Sankt Hans Aften
Saturday Jun 27 - Saturday Jun 27, 2015
6:00pm - 10:00pm
Museum of Danish America
2212 Washington Street
Elk Horn, IA 51531
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Before Christianity came to Denmark, Scandinavian peoples celebrated the longest day as a supernatural struggle between light and dark, heat and cold. Since the feast day of Saint John the Baptist occurred on June 23rd, near the date of the annual summer solstice, the Christian Church emphasized this celebration in Scandinavia. “Hans” is the diminutive of “Johannes” or “John”. Today it’s a very good excuse to stay up late, have fun, and light bonfires.
In the late 19th century, it became common to affix a figure resembling a witch on top of a bonfire. The witch is said to be sent back to Bloksberg in the Hartz Mountains of Germany, reflecting a traditional uneasiness Danes feel about their powerful neighbor to the south. Some Danes regard this particular part of the tradition with mixed emotions as it evokes memories of the horrible persecutions and "witch" burnings carried out in Denmark and other European countries in the 17th century. However, this custom is only a little part of the overall tradition, and it is extremely easy to immerse yourself in the general atmosphere of friends gathering together, which surrounds the celebration.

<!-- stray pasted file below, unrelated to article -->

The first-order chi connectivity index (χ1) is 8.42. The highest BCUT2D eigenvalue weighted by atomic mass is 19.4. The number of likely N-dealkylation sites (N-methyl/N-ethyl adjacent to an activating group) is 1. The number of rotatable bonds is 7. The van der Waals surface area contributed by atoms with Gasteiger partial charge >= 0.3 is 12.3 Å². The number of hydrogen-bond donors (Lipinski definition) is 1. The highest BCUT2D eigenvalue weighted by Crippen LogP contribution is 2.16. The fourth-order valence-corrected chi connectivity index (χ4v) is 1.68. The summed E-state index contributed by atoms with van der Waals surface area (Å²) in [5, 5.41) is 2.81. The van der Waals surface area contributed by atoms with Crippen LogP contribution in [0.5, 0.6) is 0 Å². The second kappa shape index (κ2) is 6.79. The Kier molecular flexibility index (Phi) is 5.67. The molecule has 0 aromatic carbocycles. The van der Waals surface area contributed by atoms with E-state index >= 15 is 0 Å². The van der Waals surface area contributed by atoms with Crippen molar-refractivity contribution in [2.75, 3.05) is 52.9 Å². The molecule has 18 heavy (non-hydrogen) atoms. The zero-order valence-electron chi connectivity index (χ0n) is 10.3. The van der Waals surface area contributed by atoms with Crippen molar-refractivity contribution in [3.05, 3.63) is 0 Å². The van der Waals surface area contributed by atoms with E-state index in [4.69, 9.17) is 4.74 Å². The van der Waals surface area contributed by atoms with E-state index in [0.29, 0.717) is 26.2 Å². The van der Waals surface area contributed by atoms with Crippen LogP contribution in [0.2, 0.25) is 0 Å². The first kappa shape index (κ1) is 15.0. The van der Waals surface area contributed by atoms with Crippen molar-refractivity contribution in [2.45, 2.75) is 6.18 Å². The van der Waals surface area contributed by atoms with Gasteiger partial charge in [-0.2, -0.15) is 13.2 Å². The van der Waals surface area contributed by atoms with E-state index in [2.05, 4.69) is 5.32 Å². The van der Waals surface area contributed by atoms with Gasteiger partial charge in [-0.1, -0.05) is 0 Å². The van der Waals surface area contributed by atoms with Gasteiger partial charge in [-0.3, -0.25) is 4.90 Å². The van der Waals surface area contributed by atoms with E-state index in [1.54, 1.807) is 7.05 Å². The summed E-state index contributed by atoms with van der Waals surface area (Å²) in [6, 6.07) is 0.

Over time, the tradition of lighting bonfires became dominant and other rituals gradually withered away as people enjoyed the coziness of gathering around a warm fire. Songs and music are a part of this tradition, which during the 19th century the singing of traditional folk songs were replaced by patriotic songs. The best known of these is the Danish patriotic song, "Vi elsker vort land" ("We love our country") also known as "Midsommervisen" ("Midsummer song"). This song is sung at every Sankt Hans Aften celebration across the country and it is thus very important for Danes to know this song, which was written in 1885 by the Danish poet Holger Drachmann; the original version included music by P.E. Lange-Müller. In 1979 the Danish pop band "Shu-bi-dua" composed a new melody for the song, and since then either version has been accepted and used at Sankt Hans Aften celebrations among Danish groups. For the full lyrics click here.